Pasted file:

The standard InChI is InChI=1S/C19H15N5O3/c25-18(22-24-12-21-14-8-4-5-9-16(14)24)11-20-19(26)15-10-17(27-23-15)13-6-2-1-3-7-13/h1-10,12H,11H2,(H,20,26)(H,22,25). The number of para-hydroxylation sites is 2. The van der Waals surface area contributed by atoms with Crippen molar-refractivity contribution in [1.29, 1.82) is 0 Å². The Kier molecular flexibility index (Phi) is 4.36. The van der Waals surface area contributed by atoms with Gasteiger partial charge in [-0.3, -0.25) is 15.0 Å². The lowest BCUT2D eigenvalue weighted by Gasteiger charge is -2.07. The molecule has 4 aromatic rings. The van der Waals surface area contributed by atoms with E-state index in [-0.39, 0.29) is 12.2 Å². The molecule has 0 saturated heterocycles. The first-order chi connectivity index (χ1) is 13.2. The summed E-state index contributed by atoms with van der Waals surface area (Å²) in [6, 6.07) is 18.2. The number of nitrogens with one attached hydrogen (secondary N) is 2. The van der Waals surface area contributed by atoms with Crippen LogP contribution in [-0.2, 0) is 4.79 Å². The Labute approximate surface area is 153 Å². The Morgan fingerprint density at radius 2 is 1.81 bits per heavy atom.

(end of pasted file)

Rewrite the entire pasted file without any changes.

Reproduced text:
The standard InChI is InChI=1S/C19H15N5O3/c25-18(22-24-12-21-14-8-4-5-9-16(14)24)11-20-19(26)15-10-17(27-23-15)13-6-2-1-3-7-13/h1-10,12H,11H2,(H,20,26)(H,22,25). The number of para-hydroxylation sites is 2. The van der Waals surface area contributed by atoms with Crippen molar-refractivity contribution in [1.29, 1.82) is 0 Å². The Kier molecular flexibility index (Phi) is 4.36. The van der Waals surface area contributed by atoms with Gasteiger partial charge in [-0.3, -0.25) is 15.0 Å². The lowest BCUT2D eigenvalue weighted by Gasteiger charge is -2.07. The molecule has 4 aromatic rings. The van der Waals surface area contributed by atoms with E-state index in [-0.39, 0.29) is 12.2 Å². The molecule has 0 saturated heterocycles. The first-order chi connectivity index (χ1) is 13.2. The summed E-state index contributed by atoms with van der Waals surface area (Å²) in [6, 6.07) is 18.2. The number of nitrogens with one attached hydrogen (secondary N) is 2. The van der Waals surface area contributed by atoms with Crippen LogP contribution in [-0.2, 0) is 4.79 Å². The Labute approximate surface area is 153 Å². The Morgan fingerprint density at radius 2 is 1.81 bits per heavy atom.